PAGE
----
To make Marmalet of Quinces.
Take very good Quinces, and pare them and cut them in quarters, then coare them cleane, and take heede it be not a stony Quince, and when you haue pared and cored them, then take two pintes of running water, and put it into a brasse pan, casting away eight spoonefules of one of the pintes, then waigh three pound of fine suger, & beat it, and put it into the water, make your fire where you may haue a good light, not in a chimney, then set on your pan vppon a treeuet, and when your suger and water beginneth to boile, you must skimme it cleane, then put in sixe spoonfuls of rosewater, and if there rise any more skumme, take it of and so put in your three pound of quinces, and so let them boile but softly, and if you see the colour waxe somwhat deepe, now & then with a faire slice bee breaking of them, and when your liquour is well consumed away, and the colour of your quinces to growe fairer, then be still sturring of it, and when it is enough your shall see it rise from the bottom of your pan in stirring of it, and so box it, and yee shall haue it to bee good marmelet and a verie orient colour, if you will you maye put some muske into it some rosewater, and rub your box withall, it will giue it a prety sent, and it is a very good way.
To make a sirrop of Quinces to comfort the stomack.
Take a great pint of the iuyce of quinces, a pound of suher, and a good halfe pint of vineger, of ginger, the weight of fine groates, of cinamon, the weight of sixe groats, of pepper, the weight of three groats, & two pence.
To make marmelet of Quinces.
Take verie good Quinces and pare them & cut them in quarters, then core them cleane, & take heed it be not a stonie quince, and when you haue pared and cored them, and take two pintes of running water, and put it into a brasse, casting awaye eyght spoonefulls of one of the pintes, the wayght of foure pound of fine suger, & beate it & put it into the water: make your fire where you may haue good light, & not in the chimney, then set ouer your panne vpon a Treuet, and when your suger and water beginneth to boile you must straine it cleane, then put in sixe spoonefuls of rose water, and if there rise any more skumme, take it off and put it into boxes.
To make condomacke of quinces.
Take fiue quarts of running water, and a quart of french wine, put them together, then take quinces and pare them and cutte them till you come at the cores, then weigh ten pounde of the quinces, and put them into your pan of water and wine and boile them ouer a quicke fire till they bee tender, keeping your panne verye close couered, then take a peece of tine canuas & put your quinces and liquor in it, and when your sirroppe is all runne through, put in so much fine suger as will make it sweete, and set it ouer a quicke fire againe, sturring with a sticke til it be so thicke that a drop will stand vpon a dish, then take it from the fire and put it in boxes.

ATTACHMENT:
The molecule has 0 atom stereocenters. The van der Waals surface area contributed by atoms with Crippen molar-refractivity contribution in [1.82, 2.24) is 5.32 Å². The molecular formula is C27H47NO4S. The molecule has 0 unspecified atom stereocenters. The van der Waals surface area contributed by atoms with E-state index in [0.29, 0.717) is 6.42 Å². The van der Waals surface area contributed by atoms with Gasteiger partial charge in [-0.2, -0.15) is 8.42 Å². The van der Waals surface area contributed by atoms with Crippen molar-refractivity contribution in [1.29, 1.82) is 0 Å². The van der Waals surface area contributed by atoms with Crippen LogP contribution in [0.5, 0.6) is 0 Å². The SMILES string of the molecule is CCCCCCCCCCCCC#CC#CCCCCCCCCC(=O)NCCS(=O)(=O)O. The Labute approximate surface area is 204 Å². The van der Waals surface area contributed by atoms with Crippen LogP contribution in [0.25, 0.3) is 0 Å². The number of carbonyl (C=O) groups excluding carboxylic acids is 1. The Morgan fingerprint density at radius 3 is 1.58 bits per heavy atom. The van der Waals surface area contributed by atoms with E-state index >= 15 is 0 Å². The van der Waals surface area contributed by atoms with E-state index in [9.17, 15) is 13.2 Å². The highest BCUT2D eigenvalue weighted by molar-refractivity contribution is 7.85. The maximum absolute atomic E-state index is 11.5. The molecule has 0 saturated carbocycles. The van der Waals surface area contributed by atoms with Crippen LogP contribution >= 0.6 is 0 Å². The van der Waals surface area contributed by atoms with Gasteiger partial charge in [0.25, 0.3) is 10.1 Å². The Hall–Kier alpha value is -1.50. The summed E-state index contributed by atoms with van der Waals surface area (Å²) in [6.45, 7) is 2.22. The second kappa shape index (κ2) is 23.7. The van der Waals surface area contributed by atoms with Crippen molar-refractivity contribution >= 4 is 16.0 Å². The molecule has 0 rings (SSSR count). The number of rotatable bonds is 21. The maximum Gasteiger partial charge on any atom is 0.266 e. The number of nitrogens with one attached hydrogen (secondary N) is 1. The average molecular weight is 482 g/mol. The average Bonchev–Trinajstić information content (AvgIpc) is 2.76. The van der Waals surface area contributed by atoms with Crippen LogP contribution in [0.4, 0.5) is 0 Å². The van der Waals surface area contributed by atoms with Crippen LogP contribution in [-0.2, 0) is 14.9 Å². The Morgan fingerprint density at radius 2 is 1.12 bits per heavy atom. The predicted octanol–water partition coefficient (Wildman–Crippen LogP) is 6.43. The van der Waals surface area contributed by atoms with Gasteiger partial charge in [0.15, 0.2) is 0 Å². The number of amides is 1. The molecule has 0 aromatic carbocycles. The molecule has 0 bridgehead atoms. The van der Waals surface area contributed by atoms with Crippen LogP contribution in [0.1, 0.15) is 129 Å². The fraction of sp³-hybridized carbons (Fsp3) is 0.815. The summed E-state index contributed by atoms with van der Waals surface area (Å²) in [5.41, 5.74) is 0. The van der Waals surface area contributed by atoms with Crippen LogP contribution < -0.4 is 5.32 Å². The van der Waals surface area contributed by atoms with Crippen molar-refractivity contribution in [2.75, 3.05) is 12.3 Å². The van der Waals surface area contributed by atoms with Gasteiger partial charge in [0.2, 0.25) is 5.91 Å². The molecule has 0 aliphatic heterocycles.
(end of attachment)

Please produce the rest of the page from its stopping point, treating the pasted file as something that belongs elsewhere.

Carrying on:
To make cast creame.
Take milke as it commeth from the cow, a quarte of lesse, and put thereto rawe yolkes of egges temper the milke and the egges together, then sette the same vppon a chafingdish and stirre it that it curde not, and so put suger in it, and it will bee lyke creame of Almondes, when it is boyled thicke enough cast a litle suger on it, & sprinkle Rosewater thereupon, and so serue it.
To make good Resbones.
Take a quart of fine flower, lap it vpon a faire boord and make a hoale in the middest of the flower with your hande, and put a spoonefull of Ale yeast thereon, and ten yolkes of egges, & two spoonefuls of cinamon and one of ginger, and one of cloues and mace, and a quarterne of suger finelye beaten, and a little saffron, & halfe a spoonefull of salt, then take a dishe full of butter, melt it and put it into your flower, and there withall make your paste as it were for mancheat, and mould it a good while, & cutte it in peeces of the bignesse of Ducks egges, and so mould euerie peece as a mancheat, & make them after the fashion of an inckhorn broad aboue and narrow beneath, then sette them on the Ouen, and let them bake three quarters of an houre, then take two dishes of butter and clarifie it vpon a soft fire, then draw it out of the ouen, and scrape the bottome of them faire and cleane, and cut them ouerthwart in foure peeces, and put them in a faire charger, and put your clarified butter vppon them, and haue cinamon and ginger readie by you, and usger beaten verie small, and mingle altogether, and euer as you set your peeces together, cast some of your suger, cinamon and ginger vpon them, when you haue set them all vp, lay them in a faire platter & put a litle butter vpon them, & cast a little suger on them, & so serue them.
To make a vaunt.
Take marie of Beefe as much as you can holde in both your hands, cut it as big as great dice, then take dates and cutte them as bigge as small Dice, then take fortie prunes and cutte the fruites fromt he stones, then take halfe a handfull of small raisons, wash them cleane and pricke them, and put your marie in a fayre platter, and your Dates, Prunes and small raisons, then take twenty yolkes of egges, and put in your stuffe before rehearsed, then take a quarterne of Suger or more, and beate it small and put in your marrow, then take two spoonefulles of Sinamon and a spoonefull of Ginger, and put them to your stuffe and mingle them altogether, then take eight yolkes of egges, and foure spoonefuls of Rosewater, straine them and out a little suger in it, then take a faire frying panne and out in a little peece of butter in it, as much as a walnut & set it vpon a good fire, and when it looketh almost blacke, put it out of your panne, and as fast as you can put halfe of your egges in the misest of your panne, and frie it yellowe, and when it is fried, put it into a faire dish, and put your stuffe therein, and spredde it all the bottome of your dish, and then make another vaunt euen as ye made the other, and set it vpon a faire boord, cut it in pretie peeces, of the length of your will finger, as long as your vaunt is, and laye it vppon your stuffe after the fashion of a little windowe, and then cutte off the endes of them as muche as lieth without the inward compasse of the dish, then set the dish within the Ouen, or in a baking panne, and let it bake with leasure, and when it is baked enough, the marrowe will come faire out of the vaunt to the the brim of the dish, then drawe it out, and cast a litle suger on it, and so serue it in.